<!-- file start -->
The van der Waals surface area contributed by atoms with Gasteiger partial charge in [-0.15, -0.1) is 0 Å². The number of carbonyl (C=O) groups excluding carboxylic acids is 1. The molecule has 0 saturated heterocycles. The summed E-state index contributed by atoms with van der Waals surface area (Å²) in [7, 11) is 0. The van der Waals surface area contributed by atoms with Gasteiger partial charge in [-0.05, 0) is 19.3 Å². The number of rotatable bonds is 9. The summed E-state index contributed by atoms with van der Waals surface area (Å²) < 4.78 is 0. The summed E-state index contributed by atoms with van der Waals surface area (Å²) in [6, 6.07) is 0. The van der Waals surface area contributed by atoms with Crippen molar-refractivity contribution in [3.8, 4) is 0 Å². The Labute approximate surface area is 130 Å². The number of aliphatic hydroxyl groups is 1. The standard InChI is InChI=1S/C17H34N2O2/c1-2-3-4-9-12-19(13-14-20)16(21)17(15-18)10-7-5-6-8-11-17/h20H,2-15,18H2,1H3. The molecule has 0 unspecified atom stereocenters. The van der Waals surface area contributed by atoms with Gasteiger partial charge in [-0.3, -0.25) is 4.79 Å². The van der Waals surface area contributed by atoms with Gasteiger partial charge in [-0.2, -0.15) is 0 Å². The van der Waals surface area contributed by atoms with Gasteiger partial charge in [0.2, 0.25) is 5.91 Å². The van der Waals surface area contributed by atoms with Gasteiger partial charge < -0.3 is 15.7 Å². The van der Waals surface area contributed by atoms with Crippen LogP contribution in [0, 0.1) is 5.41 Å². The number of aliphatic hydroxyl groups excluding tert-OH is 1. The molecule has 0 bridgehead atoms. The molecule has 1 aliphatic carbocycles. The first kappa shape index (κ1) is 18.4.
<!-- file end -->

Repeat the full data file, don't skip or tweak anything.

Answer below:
The van der Waals surface area contributed by atoms with Gasteiger partial charge in [-0.15, -0.1) is 0 Å². The number of carbonyl (C=O) groups excluding carboxylic acids is 1. The molecule has 0 saturated heterocycles. The summed E-state index contributed by atoms with van der Waals surface area (Å²) in [7, 11) is 0. The van der Waals surface area contributed by atoms with Gasteiger partial charge in [-0.05, 0) is 19.3 Å². The number of rotatable bonds is 9. The summed E-state index contributed by atoms with van der Waals surface area (Å²) < 4.78 is 0. The summed E-state index contributed by atoms with van der Waals surface area (Å²) in [6, 6.07) is 0. The van der Waals surface area contributed by atoms with Crippen molar-refractivity contribution in [3.8, 4) is 0 Å². The Labute approximate surface area is 130 Å². The number of aliphatic hydroxyl groups is 1. The standard InChI is InChI=1S/C17H34N2O2/c1-2-3-4-9-12-19(13-14-20)16(21)17(15-18)10-7-5-6-8-11-17/h20H,2-15,18H2,1H3. The molecule has 0 unspecified atom stereocenters. The van der Waals surface area contributed by atoms with Gasteiger partial charge in [-0.3, -0.25) is 4.79 Å². The van der Waals surface area contributed by atoms with Gasteiger partial charge in [-0.2, -0.15) is 0 Å². The van der Waals surface area contributed by atoms with Gasteiger partial charge in [0.2, 0.25) is 5.91 Å². The van der Waals surface area contributed by atoms with Gasteiger partial charge < -0.3 is 15.7 Å². The van der Waals surface area contributed by atoms with Crippen LogP contribution in [0, 0.1) is 5.41 Å². The number of aliphatic hydroxyl groups excluding tert-OH is 1. The molecule has 0 bridgehead atoms. The molecule has 1 aliphatic carbocycles. The first kappa shape index (κ1) is 18.4.